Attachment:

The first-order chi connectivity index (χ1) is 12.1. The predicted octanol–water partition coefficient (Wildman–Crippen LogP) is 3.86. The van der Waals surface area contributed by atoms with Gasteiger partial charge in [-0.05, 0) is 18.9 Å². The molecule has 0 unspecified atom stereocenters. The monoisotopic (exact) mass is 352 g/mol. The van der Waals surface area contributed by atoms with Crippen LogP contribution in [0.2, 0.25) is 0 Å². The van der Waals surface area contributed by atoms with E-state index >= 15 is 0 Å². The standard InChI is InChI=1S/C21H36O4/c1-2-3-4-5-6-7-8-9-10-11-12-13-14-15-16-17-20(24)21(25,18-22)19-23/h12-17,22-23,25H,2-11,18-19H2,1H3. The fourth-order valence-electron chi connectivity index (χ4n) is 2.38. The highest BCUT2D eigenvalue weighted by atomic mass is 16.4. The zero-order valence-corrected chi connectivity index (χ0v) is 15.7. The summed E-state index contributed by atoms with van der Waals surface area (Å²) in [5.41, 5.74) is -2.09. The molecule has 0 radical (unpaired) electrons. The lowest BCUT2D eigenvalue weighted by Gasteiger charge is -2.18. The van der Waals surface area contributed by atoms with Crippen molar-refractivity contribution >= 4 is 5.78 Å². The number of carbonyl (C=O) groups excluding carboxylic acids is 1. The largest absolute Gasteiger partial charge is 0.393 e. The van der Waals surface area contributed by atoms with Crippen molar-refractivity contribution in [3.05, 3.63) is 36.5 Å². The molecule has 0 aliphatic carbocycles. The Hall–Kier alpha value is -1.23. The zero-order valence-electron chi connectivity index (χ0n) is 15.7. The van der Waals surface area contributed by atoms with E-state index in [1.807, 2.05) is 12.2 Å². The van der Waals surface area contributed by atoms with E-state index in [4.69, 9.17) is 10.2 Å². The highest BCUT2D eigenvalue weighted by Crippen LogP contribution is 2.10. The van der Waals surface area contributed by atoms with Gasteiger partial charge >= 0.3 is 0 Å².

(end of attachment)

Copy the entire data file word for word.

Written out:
The first-order chi connectivity index (χ1) is 12.1. The predicted octanol–water partition coefficient (Wildman–Crippen LogP) is 3.86. The van der Waals surface area contributed by atoms with Gasteiger partial charge in [-0.05, 0) is 18.9 Å². The molecule has 0 unspecified atom stereocenters. The monoisotopic (exact) mass is 352 g/mol. The van der Waals surface area contributed by atoms with Crippen LogP contribution in [0.2, 0.25) is 0 Å². The van der Waals surface area contributed by atoms with E-state index >= 15 is 0 Å². The standard InChI is InChI=1S/C21H36O4/c1-2-3-4-5-6-7-8-9-10-11-12-13-14-15-16-17-20(24)21(25,18-22)19-23/h12-17,22-23,25H,2-11,18-19H2,1H3. The fourth-order valence-electron chi connectivity index (χ4n) is 2.38. The highest BCUT2D eigenvalue weighted by atomic mass is 16.4. The zero-order valence-corrected chi connectivity index (χ0v) is 15.7. The summed E-state index contributed by atoms with van der Waals surface area (Å²) in [5.41, 5.74) is -2.09. The molecule has 0 radical (unpaired) electrons. The lowest BCUT2D eigenvalue weighted by Gasteiger charge is -2.18. The van der Waals surface area contributed by atoms with Crippen molar-refractivity contribution >= 4 is 5.78 Å². The number of carbonyl (C=O) groups excluding carboxylic acids is 1. The largest absolute Gasteiger partial charge is 0.393 e. The van der Waals surface area contributed by atoms with Crippen molar-refractivity contribution in [3.05, 3.63) is 36.5 Å². The molecule has 0 aliphatic carbocycles. The Hall–Kier alpha value is -1.23. The zero-order valence-electron chi connectivity index (χ0n) is 15.7. The van der Waals surface area contributed by atoms with E-state index in [1.807, 2.05) is 12.2 Å². The van der Waals surface area contributed by atoms with E-state index in [4.69, 9.17) is 10.2 Å². The highest BCUT2D eigenvalue weighted by Crippen LogP contribution is 2.10. The van der Waals surface area contributed by atoms with Gasteiger partial charge >= 0.3 is 0 Å².